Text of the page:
When you see your doctor today, ask about the state of your epithelium, and details of what the damage is (scratches, like sandpaper, etc.). It would be good to know more about this.

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                        • #13
                          Thanks Hokucat for your prompt reply and the useful link.

                          I think my epithelium was also damaged due to dry eye/RCE. My dr just gave me wrong drops, no lipi drops, compress, lidhygiene etc.

                          How did you heal it, by diet will do? I did have PTK laser to fix the RCE issue. I no longer suffer any pain any more (for 6 months now).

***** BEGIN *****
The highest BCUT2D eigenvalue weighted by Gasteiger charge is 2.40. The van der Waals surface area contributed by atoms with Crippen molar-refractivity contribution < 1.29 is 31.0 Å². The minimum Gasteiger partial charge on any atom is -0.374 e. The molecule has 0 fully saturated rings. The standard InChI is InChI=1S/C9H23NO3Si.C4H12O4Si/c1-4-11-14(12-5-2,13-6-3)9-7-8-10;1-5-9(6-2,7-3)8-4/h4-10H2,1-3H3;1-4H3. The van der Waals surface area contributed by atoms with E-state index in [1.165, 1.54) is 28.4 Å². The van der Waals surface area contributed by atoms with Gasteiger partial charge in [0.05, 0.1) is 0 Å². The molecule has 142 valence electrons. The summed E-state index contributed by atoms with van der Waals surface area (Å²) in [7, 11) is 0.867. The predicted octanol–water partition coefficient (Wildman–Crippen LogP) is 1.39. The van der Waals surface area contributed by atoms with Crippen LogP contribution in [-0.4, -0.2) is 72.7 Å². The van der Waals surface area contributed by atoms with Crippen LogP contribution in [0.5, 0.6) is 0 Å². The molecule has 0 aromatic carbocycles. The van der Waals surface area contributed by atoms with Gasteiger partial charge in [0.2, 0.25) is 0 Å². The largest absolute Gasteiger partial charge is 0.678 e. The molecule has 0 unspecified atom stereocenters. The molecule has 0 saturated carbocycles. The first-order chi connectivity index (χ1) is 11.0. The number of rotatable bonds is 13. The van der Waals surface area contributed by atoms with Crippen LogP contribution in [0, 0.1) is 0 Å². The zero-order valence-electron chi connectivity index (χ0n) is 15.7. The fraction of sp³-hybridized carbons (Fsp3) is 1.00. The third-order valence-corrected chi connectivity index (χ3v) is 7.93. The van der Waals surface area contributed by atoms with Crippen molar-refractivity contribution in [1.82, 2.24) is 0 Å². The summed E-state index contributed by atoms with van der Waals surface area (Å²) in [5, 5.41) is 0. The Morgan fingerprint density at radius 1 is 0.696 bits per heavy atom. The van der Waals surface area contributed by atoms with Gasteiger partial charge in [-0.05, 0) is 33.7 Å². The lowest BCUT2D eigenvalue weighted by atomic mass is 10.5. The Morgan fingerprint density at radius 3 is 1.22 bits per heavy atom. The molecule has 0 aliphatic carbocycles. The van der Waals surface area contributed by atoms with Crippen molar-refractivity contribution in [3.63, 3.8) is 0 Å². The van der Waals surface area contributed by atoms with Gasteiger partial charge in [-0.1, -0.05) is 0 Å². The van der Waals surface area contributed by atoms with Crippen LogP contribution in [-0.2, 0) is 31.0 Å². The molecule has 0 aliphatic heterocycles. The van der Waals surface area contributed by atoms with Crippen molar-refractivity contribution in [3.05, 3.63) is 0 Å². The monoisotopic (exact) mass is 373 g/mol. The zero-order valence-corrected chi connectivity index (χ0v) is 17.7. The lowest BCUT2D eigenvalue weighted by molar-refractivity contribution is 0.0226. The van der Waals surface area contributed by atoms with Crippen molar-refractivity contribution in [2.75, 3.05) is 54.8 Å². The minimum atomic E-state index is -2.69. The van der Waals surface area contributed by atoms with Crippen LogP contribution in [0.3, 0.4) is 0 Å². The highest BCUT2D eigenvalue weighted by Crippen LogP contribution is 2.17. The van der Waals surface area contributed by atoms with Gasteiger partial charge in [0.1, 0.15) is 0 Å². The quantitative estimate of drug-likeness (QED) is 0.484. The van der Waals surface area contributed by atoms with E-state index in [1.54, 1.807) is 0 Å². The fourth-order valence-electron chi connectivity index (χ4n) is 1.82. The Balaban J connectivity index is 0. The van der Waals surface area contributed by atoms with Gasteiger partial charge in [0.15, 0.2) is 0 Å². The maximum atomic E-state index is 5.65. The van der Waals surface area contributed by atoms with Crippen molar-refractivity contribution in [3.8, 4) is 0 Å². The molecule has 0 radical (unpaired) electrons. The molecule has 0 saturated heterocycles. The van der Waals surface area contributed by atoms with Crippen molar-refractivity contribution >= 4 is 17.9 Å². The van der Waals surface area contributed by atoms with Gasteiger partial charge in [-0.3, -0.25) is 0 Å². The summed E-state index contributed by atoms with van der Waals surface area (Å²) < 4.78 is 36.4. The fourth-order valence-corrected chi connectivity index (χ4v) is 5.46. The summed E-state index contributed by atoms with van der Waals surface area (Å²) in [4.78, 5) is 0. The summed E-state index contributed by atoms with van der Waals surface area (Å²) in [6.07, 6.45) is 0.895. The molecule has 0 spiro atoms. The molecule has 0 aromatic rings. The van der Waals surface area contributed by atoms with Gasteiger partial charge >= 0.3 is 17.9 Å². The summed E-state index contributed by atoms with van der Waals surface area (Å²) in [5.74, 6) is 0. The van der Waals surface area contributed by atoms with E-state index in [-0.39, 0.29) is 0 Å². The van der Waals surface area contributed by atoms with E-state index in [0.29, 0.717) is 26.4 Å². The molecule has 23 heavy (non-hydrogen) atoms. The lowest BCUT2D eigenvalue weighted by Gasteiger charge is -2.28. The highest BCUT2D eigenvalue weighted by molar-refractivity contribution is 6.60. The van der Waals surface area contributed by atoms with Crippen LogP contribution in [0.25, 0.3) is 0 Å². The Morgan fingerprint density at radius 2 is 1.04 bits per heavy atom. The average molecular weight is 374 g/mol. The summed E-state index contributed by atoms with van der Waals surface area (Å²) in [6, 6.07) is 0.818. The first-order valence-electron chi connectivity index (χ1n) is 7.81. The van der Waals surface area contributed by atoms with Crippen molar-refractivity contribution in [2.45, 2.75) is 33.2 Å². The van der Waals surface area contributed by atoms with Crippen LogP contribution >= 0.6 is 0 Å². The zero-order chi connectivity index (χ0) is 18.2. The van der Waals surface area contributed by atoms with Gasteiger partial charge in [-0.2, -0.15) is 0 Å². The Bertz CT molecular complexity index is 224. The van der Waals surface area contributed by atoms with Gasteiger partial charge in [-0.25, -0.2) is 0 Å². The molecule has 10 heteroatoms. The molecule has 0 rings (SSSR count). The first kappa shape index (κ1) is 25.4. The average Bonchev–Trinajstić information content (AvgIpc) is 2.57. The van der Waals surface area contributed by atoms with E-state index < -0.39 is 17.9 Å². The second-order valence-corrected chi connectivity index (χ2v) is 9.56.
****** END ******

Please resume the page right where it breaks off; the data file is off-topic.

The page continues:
Thanks again!

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                          • #14
                            Sure, MGD1701, no problem. After I started drinking the lemon/tea after my fifth and last probing, that's when my eyes started feeling better consistently every day. So it could have been from the antioxidants and anti-inflammatory properties of the lemon/tea, and/or the fact that I was able to wear my sclerals again all day long after my eyes continued to get better. The saline in the sclerals likely protected my epithelium from further damage, and may also have provided an environment that encouraged healing.

                            Perhaps your epithelium is also healed now, since your eyes have been feeling better too. I'd be interested to hear what your doctor says.
                            Last edited by Hokucat; 18-Sep-2017, 00:48.